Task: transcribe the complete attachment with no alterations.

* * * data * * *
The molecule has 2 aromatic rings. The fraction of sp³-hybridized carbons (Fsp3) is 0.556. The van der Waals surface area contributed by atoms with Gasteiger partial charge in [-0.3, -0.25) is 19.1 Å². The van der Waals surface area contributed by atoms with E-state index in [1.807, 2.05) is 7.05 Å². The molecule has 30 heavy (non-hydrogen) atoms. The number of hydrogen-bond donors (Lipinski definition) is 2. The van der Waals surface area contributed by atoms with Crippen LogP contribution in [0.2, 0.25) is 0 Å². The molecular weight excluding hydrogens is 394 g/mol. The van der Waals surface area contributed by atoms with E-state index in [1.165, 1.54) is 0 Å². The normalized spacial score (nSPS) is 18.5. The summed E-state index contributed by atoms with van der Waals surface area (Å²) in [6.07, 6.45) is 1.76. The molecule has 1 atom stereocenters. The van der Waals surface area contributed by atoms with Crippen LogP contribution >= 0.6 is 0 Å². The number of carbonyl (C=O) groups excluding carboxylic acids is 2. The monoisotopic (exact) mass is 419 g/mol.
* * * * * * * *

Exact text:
The molecule has 2 aromatic rings. The fraction of sp³-hybridized carbons (Fsp3) is 0.556. The van der Waals surface area contributed by atoms with Gasteiger partial charge in [-0.3, -0.25) is 19.1 Å². The van der Waals surface area contributed by atoms with E-state index in [1.807, 2.05) is 7.05 Å². The molecule has 30 heavy (non-hydrogen) atoms. The number of hydrogen-bond donors (Lipinski definition) is 2. The van der Waals surface area contributed by atoms with Crippen LogP contribution in [0.2, 0.25) is 0 Å². The molecular weight excluding hydrogens is 394 g/mol. The van der Waals surface area contributed by atoms with E-state index in [1.165, 1.54) is 0 Å². The normalized spacial score (nSPS) is 18.5. The summed E-state index contributed by atoms with van der Waals surface area (Å²) in [6.07, 6.45) is 1.76. The molecule has 1 atom stereocenters. The van der Waals surface area contributed by atoms with Crippen LogP contribution >= 0.6 is 0 Å². The number of carbonyl (C=O) groups excluding carboxylic acids is 2. The monoisotopic (exact) mass is 419 g/mol.